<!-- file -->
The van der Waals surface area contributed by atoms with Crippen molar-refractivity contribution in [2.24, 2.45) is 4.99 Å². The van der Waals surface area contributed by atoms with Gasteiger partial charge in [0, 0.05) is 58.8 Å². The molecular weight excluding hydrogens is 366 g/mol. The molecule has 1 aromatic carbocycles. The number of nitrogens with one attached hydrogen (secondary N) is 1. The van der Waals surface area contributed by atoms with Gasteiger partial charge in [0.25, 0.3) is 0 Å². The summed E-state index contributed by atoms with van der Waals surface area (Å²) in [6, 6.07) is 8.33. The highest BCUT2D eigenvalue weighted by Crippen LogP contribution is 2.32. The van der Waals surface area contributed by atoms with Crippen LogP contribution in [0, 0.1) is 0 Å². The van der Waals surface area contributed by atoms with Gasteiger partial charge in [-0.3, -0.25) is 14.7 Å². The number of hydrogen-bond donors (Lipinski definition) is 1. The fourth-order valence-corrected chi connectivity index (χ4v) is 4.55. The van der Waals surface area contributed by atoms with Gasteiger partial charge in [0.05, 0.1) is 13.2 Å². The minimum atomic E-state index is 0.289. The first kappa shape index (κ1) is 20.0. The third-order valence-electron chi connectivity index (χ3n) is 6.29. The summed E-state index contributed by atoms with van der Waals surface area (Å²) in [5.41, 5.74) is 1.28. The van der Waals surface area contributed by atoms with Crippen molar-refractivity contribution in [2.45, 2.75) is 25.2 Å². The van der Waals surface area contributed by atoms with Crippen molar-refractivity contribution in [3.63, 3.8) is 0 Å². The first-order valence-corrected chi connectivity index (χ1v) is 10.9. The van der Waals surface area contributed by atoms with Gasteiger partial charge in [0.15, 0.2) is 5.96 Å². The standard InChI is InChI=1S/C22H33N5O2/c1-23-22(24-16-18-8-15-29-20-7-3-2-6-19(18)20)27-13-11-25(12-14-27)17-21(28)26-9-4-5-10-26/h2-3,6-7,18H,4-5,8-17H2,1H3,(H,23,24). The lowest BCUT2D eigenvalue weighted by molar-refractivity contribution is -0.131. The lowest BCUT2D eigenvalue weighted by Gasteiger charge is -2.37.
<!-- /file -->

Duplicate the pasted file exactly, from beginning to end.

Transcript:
The van der Waals surface area contributed by atoms with Crippen molar-refractivity contribution in [2.24, 2.45) is 4.99 Å². The van der Waals surface area contributed by atoms with Gasteiger partial charge in [0, 0.05) is 58.8 Å². The molecular weight excluding hydrogens is 366 g/mol. The molecule has 1 aromatic carbocycles. The number of nitrogens with one attached hydrogen (secondary N) is 1. The van der Waals surface area contributed by atoms with Gasteiger partial charge in [0.25, 0.3) is 0 Å². The summed E-state index contributed by atoms with van der Waals surface area (Å²) in [6, 6.07) is 8.33. The highest BCUT2D eigenvalue weighted by Crippen LogP contribution is 2.32. The van der Waals surface area contributed by atoms with Crippen LogP contribution in [0, 0.1) is 0 Å². The van der Waals surface area contributed by atoms with Gasteiger partial charge in [-0.3, -0.25) is 14.7 Å². The number of hydrogen-bond donors (Lipinski definition) is 1. The fourth-order valence-corrected chi connectivity index (χ4v) is 4.55. The van der Waals surface area contributed by atoms with Gasteiger partial charge in [0.05, 0.1) is 13.2 Å². The minimum atomic E-state index is 0.289. The first kappa shape index (κ1) is 20.0. The third-order valence-electron chi connectivity index (χ3n) is 6.29. The summed E-state index contributed by atoms with van der Waals surface area (Å²) in [5.41, 5.74) is 1.28. The van der Waals surface area contributed by atoms with Crippen molar-refractivity contribution in [2.45, 2.75) is 25.2 Å². The van der Waals surface area contributed by atoms with Crippen molar-refractivity contribution in [3.63, 3.8) is 0 Å². The first-order valence-corrected chi connectivity index (χ1v) is 10.9. The van der Waals surface area contributed by atoms with Gasteiger partial charge in [0.15, 0.2) is 5.96 Å². The standard InChI is InChI=1S/C22H33N5O2/c1-23-22(24-16-18-8-15-29-20-7-3-2-6-19(18)20)27-13-11-25(12-14-27)17-21(28)26-9-4-5-10-26/h2-3,6-7,18H,4-5,8-17H2,1H3,(H,23,24). The lowest BCUT2D eigenvalue weighted by molar-refractivity contribution is -0.131. The lowest BCUT2D eigenvalue weighted by Gasteiger charge is -2.37.